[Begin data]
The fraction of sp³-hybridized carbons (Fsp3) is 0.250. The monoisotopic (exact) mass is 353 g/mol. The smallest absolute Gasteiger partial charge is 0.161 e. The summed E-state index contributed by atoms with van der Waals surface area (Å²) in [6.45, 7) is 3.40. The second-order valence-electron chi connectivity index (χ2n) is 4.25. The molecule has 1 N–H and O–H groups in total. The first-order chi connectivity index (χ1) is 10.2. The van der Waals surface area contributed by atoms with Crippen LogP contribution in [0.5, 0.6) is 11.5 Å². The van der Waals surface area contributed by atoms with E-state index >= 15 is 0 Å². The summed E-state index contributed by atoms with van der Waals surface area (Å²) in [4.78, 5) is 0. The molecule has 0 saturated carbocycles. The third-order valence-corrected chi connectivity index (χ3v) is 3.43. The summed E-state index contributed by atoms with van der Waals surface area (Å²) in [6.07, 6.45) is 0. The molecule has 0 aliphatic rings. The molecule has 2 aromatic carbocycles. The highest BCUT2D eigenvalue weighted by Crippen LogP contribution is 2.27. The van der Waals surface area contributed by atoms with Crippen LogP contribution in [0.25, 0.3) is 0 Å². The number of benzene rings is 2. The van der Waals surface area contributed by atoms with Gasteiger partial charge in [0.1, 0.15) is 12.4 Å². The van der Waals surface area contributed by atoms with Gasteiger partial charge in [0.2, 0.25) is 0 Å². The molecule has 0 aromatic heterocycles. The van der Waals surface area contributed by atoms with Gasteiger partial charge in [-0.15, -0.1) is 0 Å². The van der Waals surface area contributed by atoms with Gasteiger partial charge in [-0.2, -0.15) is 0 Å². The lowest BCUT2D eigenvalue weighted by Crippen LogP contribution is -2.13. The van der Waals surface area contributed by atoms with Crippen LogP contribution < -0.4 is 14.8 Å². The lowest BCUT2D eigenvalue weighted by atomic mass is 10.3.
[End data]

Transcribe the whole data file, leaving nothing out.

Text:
The fraction of sp³-hybridized carbons (Fsp3) is 0.250. The monoisotopic (exact) mass is 353 g/mol. The smallest absolute Gasteiger partial charge is 0.161 e. The summed E-state index contributed by atoms with van der Waals surface area (Å²) in [6.45, 7) is 3.40. The second-order valence-electron chi connectivity index (χ2n) is 4.25. The molecule has 1 N–H and O–H groups in total. The first-order chi connectivity index (χ1) is 10.2. The van der Waals surface area contributed by atoms with Crippen LogP contribution in [0.5, 0.6) is 11.5 Å². The van der Waals surface area contributed by atoms with E-state index >= 15 is 0 Å². The summed E-state index contributed by atoms with van der Waals surface area (Å²) in [4.78, 5) is 0. The molecule has 0 saturated carbocycles. The third-order valence-corrected chi connectivity index (χ3v) is 3.43. The summed E-state index contributed by atoms with van der Waals surface area (Å²) in [6.07, 6.45) is 0. The molecule has 0 aliphatic rings. The molecule has 2 aromatic carbocycles. The highest BCUT2D eigenvalue weighted by Crippen LogP contribution is 2.27. The van der Waals surface area contributed by atoms with Crippen LogP contribution in [0.25, 0.3) is 0 Å². The number of benzene rings is 2. The van der Waals surface area contributed by atoms with Gasteiger partial charge in [0.1, 0.15) is 12.4 Å². The van der Waals surface area contributed by atoms with Gasteiger partial charge in [0.2, 0.25) is 0 Å². The molecule has 0 aromatic heterocycles. The van der Waals surface area contributed by atoms with Gasteiger partial charge in [-0.15, -0.1) is 0 Å². The van der Waals surface area contributed by atoms with Gasteiger partial charge in [-0.2, -0.15) is 0 Å². The lowest BCUT2D eigenvalue weighted by Crippen LogP contribution is -2.13. The van der Waals surface area contributed by atoms with Crippen LogP contribution < -0.4 is 14.8 Å². The lowest BCUT2D eigenvalue weighted by atomic mass is 10.3.